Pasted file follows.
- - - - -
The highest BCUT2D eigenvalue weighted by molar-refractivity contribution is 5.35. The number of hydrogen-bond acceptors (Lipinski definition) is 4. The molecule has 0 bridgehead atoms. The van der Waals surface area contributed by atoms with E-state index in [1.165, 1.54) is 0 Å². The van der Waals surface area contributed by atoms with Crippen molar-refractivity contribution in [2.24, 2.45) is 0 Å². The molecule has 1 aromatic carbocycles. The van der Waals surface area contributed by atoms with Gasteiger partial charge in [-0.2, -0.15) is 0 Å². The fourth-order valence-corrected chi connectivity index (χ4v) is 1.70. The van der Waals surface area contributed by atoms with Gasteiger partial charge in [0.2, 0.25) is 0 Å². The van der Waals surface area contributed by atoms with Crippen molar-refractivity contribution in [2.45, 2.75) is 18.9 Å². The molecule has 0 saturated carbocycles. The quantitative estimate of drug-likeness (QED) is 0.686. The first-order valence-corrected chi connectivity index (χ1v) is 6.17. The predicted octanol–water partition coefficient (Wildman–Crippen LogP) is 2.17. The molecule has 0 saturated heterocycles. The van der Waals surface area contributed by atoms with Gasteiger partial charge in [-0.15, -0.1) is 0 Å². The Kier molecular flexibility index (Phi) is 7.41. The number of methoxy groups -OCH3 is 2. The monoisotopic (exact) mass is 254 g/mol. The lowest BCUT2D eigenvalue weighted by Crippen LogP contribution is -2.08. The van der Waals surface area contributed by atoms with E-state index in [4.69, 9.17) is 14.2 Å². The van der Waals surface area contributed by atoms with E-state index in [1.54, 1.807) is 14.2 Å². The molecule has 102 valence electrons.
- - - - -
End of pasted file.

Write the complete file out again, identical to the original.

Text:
The highest BCUT2D eigenvalue weighted by molar-refractivity contribution is 5.35. The number of hydrogen-bond acceptors (Lipinski definition) is 4. The molecule has 0 bridgehead atoms. The van der Waals surface area contributed by atoms with E-state index in [1.165, 1.54) is 0 Å². The van der Waals surface area contributed by atoms with Crippen molar-refractivity contribution in [2.24, 2.45) is 0 Å². The molecule has 1 aromatic carbocycles. The van der Waals surface area contributed by atoms with Gasteiger partial charge in [-0.2, -0.15) is 0 Å². The fourth-order valence-corrected chi connectivity index (χ4v) is 1.70. The van der Waals surface area contributed by atoms with Gasteiger partial charge in [0.2, 0.25) is 0 Å². The van der Waals surface area contributed by atoms with Crippen molar-refractivity contribution in [2.45, 2.75) is 18.9 Å². The molecule has 0 saturated carbocycles. The quantitative estimate of drug-likeness (QED) is 0.686. The first-order valence-corrected chi connectivity index (χ1v) is 6.17. The predicted octanol–water partition coefficient (Wildman–Crippen LogP) is 2.17. The molecule has 0 saturated heterocycles. The van der Waals surface area contributed by atoms with Gasteiger partial charge in [-0.15, -0.1) is 0 Å². The Kier molecular flexibility index (Phi) is 7.41. The number of methoxy groups -OCH3 is 2. The monoisotopic (exact) mass is 254 g/mol. The lowest BCUT2D eigenvalue weighted by Crippen LogP contribution is -2.08. The van der Waals surface area contributed by atoms with E-state index in [4.69, 9.17) is 14.2 Å². The van der Waals surface area contributed by atoms with E-state index in [1.54, 1.807) is 14.2 Å². The molecule has 102 valence electrons.